Major infectious diseases:
degree of risk: very high
food or waterborne diseases: bacterial and protozoal diarrhea, hepatitis A, and typhoid fever
vectorborne disease: malaria
respiratory disease: meningococcal meningitis (2008)

Literacy:
definition: age 15 and over can read and write
total population: 48.6%
male: 64.8%
female: 33.5% (2000 est.)

Net migration rate:
NA (2008 est.)

Ethnic groups:
Baya 33%, Banda 27%, Mandjia 13%, Sara 10%, Mboum 7%, M'Baka 4%, Yakoma 4%, other 2%

Median age:
total: 18.7 years
male: 18.4 years
female: 19 years (2008 est.)

Population:
4,444,330
note: estimates for this country explicitly take into account the effects of excess mortality due to AIDS; this can result in lower life expectancy, higher infant mortality, higher death rates, lower population growth rates, and changes in the distribution of population by age and sex than would otherwise be expected (July 2008 est.)

Education expenditures:
1.4% of GDP (2006)

Population growth rate:
1.509% (2008 est.)

Languages:
French (official), Sangho (lingua franca and national language), tribal languages

Death rate:
18.04 deaths/1,000 population (2008 est.)

Infant mortality rate:
total: 82.13 deaths/1,000 live births
male: 88.84 deaths/1,000 live births
female: 75.23 deaths/1,000 live births (2008 est.)

HIV/AIDS - deaths:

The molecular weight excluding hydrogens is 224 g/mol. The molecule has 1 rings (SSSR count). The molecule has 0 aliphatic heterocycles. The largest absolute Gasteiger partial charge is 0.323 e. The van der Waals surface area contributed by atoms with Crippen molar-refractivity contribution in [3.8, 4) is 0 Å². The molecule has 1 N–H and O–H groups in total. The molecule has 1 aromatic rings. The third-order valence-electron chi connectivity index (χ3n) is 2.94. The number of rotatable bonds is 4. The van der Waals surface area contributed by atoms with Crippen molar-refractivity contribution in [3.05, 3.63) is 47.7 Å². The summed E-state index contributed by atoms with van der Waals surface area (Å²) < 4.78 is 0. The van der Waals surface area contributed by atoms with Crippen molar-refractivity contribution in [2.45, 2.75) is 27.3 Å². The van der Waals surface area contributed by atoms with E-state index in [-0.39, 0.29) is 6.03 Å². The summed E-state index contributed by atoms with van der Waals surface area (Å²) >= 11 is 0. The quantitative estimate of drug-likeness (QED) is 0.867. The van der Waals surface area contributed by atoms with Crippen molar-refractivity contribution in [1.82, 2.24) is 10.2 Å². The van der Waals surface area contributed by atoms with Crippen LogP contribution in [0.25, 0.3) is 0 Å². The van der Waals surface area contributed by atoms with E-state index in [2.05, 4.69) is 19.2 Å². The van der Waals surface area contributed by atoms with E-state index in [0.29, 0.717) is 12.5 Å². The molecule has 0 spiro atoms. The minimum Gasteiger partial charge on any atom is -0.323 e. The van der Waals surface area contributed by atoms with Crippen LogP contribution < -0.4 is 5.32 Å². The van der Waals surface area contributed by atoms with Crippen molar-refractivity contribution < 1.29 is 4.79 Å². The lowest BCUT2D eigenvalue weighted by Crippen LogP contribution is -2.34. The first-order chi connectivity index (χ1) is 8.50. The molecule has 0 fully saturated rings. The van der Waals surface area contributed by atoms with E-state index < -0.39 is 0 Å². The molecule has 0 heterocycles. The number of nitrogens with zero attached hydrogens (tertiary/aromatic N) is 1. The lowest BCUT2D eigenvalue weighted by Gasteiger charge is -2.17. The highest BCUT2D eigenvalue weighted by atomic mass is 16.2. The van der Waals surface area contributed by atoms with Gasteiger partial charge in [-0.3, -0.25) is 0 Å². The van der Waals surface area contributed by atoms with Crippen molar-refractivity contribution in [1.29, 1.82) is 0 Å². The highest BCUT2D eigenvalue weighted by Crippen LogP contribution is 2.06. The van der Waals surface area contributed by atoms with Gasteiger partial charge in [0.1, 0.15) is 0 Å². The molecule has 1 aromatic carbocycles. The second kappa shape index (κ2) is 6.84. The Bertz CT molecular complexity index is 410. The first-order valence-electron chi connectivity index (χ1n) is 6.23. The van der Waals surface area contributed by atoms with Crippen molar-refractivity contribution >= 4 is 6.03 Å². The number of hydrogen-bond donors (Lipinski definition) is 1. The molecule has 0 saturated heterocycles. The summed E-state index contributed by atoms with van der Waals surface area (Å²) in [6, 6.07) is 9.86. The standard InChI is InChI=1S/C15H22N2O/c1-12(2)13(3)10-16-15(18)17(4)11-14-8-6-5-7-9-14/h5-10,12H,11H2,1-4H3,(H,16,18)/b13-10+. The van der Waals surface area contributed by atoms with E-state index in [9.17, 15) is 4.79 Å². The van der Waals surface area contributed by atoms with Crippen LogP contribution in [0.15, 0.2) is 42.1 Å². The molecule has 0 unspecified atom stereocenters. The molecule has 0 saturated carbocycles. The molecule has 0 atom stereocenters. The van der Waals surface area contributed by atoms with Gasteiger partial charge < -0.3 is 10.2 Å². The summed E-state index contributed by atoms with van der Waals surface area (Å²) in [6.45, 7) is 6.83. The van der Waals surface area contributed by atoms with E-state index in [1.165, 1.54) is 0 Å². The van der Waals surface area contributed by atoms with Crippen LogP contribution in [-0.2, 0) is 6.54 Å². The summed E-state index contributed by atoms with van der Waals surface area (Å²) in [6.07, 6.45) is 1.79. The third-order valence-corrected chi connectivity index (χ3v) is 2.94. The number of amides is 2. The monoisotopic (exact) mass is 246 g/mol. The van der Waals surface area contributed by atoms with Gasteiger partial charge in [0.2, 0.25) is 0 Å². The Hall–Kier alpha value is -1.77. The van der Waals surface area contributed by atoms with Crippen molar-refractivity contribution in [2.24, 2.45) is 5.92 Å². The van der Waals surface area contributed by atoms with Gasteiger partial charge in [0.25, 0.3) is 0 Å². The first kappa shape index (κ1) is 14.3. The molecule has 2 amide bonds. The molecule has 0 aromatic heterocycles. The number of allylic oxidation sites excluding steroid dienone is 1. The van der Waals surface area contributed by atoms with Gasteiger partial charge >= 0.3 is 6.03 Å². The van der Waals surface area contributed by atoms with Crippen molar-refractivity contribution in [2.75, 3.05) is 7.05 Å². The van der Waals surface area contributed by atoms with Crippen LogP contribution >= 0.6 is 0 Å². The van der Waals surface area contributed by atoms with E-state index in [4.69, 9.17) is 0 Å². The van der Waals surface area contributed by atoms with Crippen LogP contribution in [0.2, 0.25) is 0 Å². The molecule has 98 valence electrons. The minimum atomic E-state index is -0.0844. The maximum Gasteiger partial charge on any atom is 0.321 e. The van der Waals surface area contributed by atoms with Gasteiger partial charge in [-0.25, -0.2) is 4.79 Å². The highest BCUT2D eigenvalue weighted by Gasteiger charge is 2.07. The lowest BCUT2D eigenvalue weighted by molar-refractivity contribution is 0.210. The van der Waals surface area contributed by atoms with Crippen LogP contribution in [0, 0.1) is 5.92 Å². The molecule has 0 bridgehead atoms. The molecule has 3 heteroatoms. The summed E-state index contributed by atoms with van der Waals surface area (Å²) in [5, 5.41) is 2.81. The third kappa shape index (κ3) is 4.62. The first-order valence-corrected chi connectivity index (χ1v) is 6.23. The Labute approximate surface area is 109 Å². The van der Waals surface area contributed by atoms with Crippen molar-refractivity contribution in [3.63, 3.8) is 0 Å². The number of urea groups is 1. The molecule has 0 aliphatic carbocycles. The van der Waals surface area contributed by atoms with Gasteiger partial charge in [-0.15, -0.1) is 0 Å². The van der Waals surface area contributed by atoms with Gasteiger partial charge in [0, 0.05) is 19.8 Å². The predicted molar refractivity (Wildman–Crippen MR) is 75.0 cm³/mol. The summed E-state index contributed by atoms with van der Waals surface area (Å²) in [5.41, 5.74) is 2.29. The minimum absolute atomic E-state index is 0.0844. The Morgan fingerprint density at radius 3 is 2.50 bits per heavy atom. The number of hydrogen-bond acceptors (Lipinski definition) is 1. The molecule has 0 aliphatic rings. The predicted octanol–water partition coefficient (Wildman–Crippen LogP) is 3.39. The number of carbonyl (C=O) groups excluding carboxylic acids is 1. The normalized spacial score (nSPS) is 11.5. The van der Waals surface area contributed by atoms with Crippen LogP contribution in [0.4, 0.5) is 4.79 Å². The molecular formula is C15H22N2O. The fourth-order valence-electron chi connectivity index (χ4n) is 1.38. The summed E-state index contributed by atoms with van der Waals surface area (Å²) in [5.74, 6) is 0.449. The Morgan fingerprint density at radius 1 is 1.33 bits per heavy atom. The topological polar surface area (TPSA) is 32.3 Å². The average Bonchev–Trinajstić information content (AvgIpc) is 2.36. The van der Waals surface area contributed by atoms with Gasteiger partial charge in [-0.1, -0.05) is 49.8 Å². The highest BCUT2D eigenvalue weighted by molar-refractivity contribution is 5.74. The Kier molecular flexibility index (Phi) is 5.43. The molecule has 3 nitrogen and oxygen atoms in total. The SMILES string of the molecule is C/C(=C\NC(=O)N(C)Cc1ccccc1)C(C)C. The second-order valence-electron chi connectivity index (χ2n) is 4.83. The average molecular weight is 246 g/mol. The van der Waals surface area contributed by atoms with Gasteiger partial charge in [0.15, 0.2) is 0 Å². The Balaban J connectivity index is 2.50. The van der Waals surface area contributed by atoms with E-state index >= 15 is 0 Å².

23,000 (2003 est.)

Age structure:
0-14 years: 41.3% (male 922,053/female 911,601)
15-64 years: 54.6% (male 1,206,121/female 1,221,158)
65 years and over: 4.1% (male 71,597/female 111,800) (2008 est.)

Birth rate:
33.13 births/1,000 population (2008 est.)

Religions:
indigenous beliefs 35%, Protestant 25%, Roman Catholic 25%, Muslim 15%
note: animistic beliefs and practices strongly influence the Christian majority

Nationality:
noun: Central African(s)
adjective: Central African

  Government Back To Top

Diplomatic representation from the US:
chief of mission: Ambassador Frederick B. COOK
embassy: Avenue David Dacko, Bangui
mailing address: B. P. 924, Bangui
telephone: [236] 61 02 00
FAX: [236] 61 44 94
note: the embassy is currently operating with a minimal staff

National holiday:
Republic Day, 1 December (1958)

Suffrage:
21 years of age; universal

Government type:
republic

Political pressure groups and leaders:
Monam (combating gender-base violence)

Diplomatic representation in the US:
chief of mission: Ambassador Emmanuel TOUABOY
chancery: 1618 22nd Street NW, Washington, DC 20008
telephone: [1] (202) 483-7800
FAX: [1] (202) 332-9893

International organization participation:
ACCT, ACP, AfDB, AU, BDEAC, CEMAC, FAO, FZ, G-77, IAEA, IBRD, ICAO, ICCt, ICRM, IDA, IFAD, IFC, IFRCS, ILO, IMF, Interpol, IOC, ITSO, ITU, ITUC, MIGA, NAM, OIC (observer), OIF, OPCW, UN, UNCTAD, UNESCO, UNIDO, UNWTO, UPU, WCL, WCO, WFTU, WHO, WIPO, WMO, WTO

Legislative branch:
unicameral National Assembly or Assemblee Nationale (105 seats; members are elected by popular vote to serve five-year terms)
elections: last held 13 March 2005 and 8 May 2005 (next to be held in 2010)
election results: percent of vote by party - NA; seats by party - KNK 42, MLPC 11, RDC 8, PSD 4, FPP 2, ADP 2, LONDO 1, independents 34, other 1

Legal system:
based on French law; has not accepted compulsory ICJ jurisdiction

Flag description:
four equal horizontal bands of blue (top), white, green, and yellow with a vertical red band in center; a yellow five-pointed star to the hoist side of the blue band